Nassim Nicholas Taleb is a rebellious, uncompromisingly-skeptical philosopher who mercilessly tears chunks out of distinguished Nobel prize winners, incompetent Wall Street bankers and even the mathematically-enshrined bell curve in his 2007 bestseller the Black Swan.
This is a book in which Taleb relentlessly pushes his view that as a society we are insular and platonic - we look for regularity and precise delineation in a world that is driven hugely by randomness, and one in which boundaries, far from clean-cut and precise, are unquantifiably nebulous.
Black Swans, he explains, are events that people naively assume will not happen. Even when they do happen, he argues, we retroactively make them appear plausible rather than accept that randomness is a heavy influence.
I Agree With Many of Taleb’s Arguments
Taleb observes that communities and societies prefer confident naivety to measured imprecision - that we favour leaders who make strong claims regardless of how much knowledge they have, over leaders who are less confident but take many factors into consideration and are transparent in their honest decision-making.
I can only agree with Taleb based on my observations of the tech community in which we esteem “insightful” thought leaders who assert “You must do X”, “you should never do Y” or “Z is dead” in their attention-grabbing blog posts and conference talks.
Taleb relays the highly-compelling experience he has of visiting a friend’s enormous personal library. Taleb’s friend remarks with words to the effect that his library is so huge not because he likes to read….. but because he likes to be constantly reminded how much he doesn’t not know. I wish we lauded admirable people like that in the software development community.
Another evocative story of society favouring patterns and predictability whilst indulging in Black Swan ignorance is the turkey analogy. The example goes like this: for 999 days a turkey is greeted by its human owner to be fed a rich and nutritious diet. On day 1000 the turkey expects the pattern to continue as-per the previous 999 days. Yet instead the turkey is slaughtered and destined for the oven.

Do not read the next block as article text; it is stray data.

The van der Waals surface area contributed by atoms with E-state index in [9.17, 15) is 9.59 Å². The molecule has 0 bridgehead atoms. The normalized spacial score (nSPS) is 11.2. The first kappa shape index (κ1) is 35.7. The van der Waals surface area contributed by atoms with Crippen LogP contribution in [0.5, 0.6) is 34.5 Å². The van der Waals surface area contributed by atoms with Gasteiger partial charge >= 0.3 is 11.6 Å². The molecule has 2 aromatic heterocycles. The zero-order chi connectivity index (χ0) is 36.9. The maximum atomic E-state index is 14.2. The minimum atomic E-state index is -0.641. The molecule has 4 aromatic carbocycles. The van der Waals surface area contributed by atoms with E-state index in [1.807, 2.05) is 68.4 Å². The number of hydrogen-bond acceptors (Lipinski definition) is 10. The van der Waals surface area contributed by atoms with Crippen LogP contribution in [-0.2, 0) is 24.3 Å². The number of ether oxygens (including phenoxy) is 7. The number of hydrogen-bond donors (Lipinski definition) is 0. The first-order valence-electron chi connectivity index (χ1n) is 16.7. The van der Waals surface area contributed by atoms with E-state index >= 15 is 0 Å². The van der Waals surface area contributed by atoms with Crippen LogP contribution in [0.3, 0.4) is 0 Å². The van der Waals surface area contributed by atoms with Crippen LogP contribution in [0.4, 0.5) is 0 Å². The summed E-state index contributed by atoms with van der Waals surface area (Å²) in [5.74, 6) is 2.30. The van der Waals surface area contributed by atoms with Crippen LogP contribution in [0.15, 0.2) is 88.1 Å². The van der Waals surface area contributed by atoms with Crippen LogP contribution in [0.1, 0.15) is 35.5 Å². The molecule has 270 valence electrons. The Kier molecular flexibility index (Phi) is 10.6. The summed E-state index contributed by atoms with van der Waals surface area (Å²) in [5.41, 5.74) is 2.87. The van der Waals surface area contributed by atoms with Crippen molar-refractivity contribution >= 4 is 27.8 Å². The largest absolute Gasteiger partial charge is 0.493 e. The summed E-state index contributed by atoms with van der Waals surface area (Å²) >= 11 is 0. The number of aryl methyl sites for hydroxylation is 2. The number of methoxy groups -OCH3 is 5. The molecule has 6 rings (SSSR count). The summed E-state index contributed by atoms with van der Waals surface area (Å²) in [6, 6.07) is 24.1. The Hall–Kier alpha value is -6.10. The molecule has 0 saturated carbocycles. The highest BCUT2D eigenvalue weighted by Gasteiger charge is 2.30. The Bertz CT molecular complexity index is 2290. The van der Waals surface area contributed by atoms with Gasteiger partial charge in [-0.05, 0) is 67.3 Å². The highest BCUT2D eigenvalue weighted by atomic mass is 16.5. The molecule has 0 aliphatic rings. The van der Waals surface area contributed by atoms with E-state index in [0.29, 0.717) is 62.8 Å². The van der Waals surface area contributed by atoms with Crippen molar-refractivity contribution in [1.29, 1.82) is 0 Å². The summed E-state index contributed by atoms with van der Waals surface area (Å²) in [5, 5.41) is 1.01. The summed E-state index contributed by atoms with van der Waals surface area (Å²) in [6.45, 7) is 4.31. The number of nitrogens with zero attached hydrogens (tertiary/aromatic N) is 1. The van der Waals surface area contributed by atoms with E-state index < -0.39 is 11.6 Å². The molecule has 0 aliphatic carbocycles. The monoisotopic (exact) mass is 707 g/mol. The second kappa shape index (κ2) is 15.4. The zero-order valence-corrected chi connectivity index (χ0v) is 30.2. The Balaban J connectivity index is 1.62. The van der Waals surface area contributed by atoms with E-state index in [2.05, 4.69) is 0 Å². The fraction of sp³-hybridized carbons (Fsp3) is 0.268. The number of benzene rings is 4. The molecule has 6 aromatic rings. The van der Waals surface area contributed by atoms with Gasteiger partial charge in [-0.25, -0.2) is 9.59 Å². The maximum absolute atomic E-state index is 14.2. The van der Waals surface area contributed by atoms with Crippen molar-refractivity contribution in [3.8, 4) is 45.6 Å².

The turkey’s slaughter is a Black Swan - an unexpected event that the turkey did not see coming. And this, Taleb proclaims, is the analogy with the way society thinks - we expect patterns to continue because they have continually repeated for so long.
Questionable Opinions That Encourages Broad Thinking
I’m not qualified or experienced to confirm or deny many of Taleb’s assertions. In particular his deep dissection of the dysfunctional economics and finance communities is something I know almost nothing about. I’m also unable to gauge how valid Taleb’s deconstruction of the accuracy of the bell curve / normal distribution is.
So I can’t tell you that Taleb is right or wrong or whether you should read this book for the amazing insights. However, I am happy to admit that Taleb at-least makes me deeply contemplate things we take for granted and beliefs that I hold. I can definitely recommend the book for that.
I’m not saying Taleb is wrong, just I don’t know. He could be talking a load of rubbish to make a quick buck out of gullible fools. After all, with his opinionated-ranting, that’s what people want to hear.
His Relentless Ranting Gets Tiresome
Mid-way through the book I grew tired of Taleb’s incessant ranting. Unsparingly the second half of the book only increased in rage-intensity. I think I will need a long break and a few holidays before I read another Nassim Nicholas Taleb book, but I almost-certainly will because the deep contemplation and skeptical viewpoint have been a positive mental workout.